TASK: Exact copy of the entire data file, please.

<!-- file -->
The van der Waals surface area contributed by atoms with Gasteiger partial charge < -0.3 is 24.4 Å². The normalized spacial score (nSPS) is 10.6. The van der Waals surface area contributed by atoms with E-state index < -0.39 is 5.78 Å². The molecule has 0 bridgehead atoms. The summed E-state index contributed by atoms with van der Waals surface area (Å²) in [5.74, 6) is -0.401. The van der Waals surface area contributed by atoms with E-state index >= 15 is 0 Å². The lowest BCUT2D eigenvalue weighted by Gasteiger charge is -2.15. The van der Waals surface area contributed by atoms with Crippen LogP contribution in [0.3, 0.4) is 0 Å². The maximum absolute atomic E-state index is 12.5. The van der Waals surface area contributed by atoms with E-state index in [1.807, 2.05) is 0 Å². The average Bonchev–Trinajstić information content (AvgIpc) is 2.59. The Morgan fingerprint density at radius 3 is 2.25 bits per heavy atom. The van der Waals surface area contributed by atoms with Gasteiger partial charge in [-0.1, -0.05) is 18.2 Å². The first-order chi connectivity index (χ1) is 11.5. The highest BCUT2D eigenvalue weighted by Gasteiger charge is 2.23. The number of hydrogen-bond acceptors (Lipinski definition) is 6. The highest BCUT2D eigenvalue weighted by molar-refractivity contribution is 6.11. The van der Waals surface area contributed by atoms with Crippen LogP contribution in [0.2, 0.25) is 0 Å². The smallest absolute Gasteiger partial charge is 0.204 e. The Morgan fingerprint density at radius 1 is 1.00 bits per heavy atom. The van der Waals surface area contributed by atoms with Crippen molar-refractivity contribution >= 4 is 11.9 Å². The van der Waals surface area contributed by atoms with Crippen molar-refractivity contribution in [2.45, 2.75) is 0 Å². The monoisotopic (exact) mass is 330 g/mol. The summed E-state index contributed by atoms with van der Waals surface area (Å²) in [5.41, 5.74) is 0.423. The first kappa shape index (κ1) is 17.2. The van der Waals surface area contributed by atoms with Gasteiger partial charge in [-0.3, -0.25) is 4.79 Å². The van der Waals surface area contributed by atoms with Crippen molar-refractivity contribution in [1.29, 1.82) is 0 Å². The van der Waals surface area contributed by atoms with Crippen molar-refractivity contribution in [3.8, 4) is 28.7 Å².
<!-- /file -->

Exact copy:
The van der Waals surface area contributed by atoms with Gasteiger partial charge < -0.3 is 24.4 Å². The normalized spacial score (nSPS) is 10.6. The van der Waals surface area contributed by atoms with E-state index < -0.39 is 5.78 Å². The molecule has 0 bridgehead atoms. The summed E-state index contributed by atoms with van der Waals surface area (Å²) in [5.74, 6) is -0.401. The van der Waals surface area contributed by atoms with E-state index >= 15 is 0 Å². The lowest BCUT2D eigenvalue weighted by Gasteiger charge is -2.15. The van der Waals surface area contributed by atoms with Crippen LogP contribution in [0.3, 0.4) is 0 Å². The maximum absolute atomic E-state index is 12.5. The van der Waals surface area contributed by atoms with E-state index in [1.807, 2.05) is 0 Å². The average Bonchev–Trinajstić information content (AvgIpc) is 2.59. The Morgan fingerprint density at radius 3 is 2.25 bits per heavy atom. The van der Waals surface area contributed by atoms with Gasteiger partial charge in [-0.1, -0.05) is 18.2 Å². The first-order chi connectivity index (χ1) is 11.5. The highest BCUT2D eigenvalue weighted by Gasteiger charge is 2.23. The number of hydrogen-bond acceptors (Lipinski definition) is 6. The highest BCUT2D eigenvalue weighted by molar-refractivity contribution is 6.11. The van der Waals surface area contributed by atoms with Crippen LogP contribution in [0.2, 0.25) is 0 Å². The smallest absolute Gasteiger partial charge is 0.204 e. The Morgan fingerprint density at radius 1 is 1.00 bits per heavy atom. The van der Waals surface area contributed by atoms with Crippen molar-refractivity contribution >= 4 is 11.9 Å². The van der Waals surface area contributed by atoms with Crippen molar-refractivity contribution in [2.45, 2.75) is 0 Å². The monoisotopic (exact) mass is 330 g/mol. The summed E-state index contributed by atoms with van der Waals surface area (Å²) in [5.41, 5.74) is 0.423. The first kappa shape index (κ1) is 17.2. The van der Waals surface area contributed by atoms with Gasteiger partial charge in [-0.3, -0.25) is 4.79 Å². The van der Waals surface area contributed by atoms with Crippen molar-refractivity contribution in [1.29, 1.82) is 0 Å². The van der Waals surface area contributed by atoms with Crippen molar-refractivity contribution in [3.8, 4) is 28.7 Å².